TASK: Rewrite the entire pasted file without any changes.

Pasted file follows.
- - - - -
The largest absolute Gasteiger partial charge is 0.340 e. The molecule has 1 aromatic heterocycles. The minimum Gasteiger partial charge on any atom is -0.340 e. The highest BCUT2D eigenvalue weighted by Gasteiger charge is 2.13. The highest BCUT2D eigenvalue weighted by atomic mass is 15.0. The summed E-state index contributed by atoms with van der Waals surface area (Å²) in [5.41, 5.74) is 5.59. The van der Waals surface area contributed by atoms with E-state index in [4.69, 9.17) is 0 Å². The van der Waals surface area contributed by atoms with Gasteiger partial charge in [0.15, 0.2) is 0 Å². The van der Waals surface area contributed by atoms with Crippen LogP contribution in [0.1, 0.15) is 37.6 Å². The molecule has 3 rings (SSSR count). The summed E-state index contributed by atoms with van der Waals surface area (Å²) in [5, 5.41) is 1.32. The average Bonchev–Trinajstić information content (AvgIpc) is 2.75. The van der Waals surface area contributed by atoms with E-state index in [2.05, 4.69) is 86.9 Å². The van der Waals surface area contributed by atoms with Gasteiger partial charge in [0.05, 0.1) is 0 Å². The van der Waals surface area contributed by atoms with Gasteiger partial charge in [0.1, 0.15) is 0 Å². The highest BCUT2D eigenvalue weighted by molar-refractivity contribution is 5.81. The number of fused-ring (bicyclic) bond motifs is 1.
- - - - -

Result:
The largest absolute Gasteiger partial charge is 0.340 e. The molecule has 1 aromatic heterocycles. The minimum Gasteiger partial charge on any atom is -0.340 e. The highest BCUT2D eigenvalue weighted by Gasteiger charge is 2.13. The highest BCUT2D eigenvalue weighted by atomic mass is 15.0. The summed E-state index contributed by atoms with van der Waals surface area (Å²) in [5.41, 5.74) is 5.59. The van der Waals surface area contributed by atoms with E-state index in [4.69, 9.17) is 0 Å². The van der Waals surface area contributed by atoms with Gasteiger partial charge in [0.15, 0.2) is 0 Å². The van der Waals surface area contributed by atoms with Crippen LogP contribution in [0.1, 0.15) is 37.6 Å². The molecule has 3 rings (SSSR count). The summed E-state index contributed by atoms with van der Waals surface area (Å²) in [5, 5.41) is 1.32. The average Bonchev–Trinajstić information content (AvgIpc) is 2.75. The van der Waals surface area contributed by atoms with E-state index in [2.05, 4.69) is 86.9 Å². The van der Waals surface area contributed by atoms with Gasteiger partial charge in [0.05, 0.1) is 0 Å². The van der Waals surface area contributed by atoms with Gasteiger partial charge in [0.1, 0.15) is 0 Å². The highest BCUT2D eigenvalue weighted by molar-refractivity contribution is 5.81. The number of fused-ring (bicyclic) bond motifs is 1.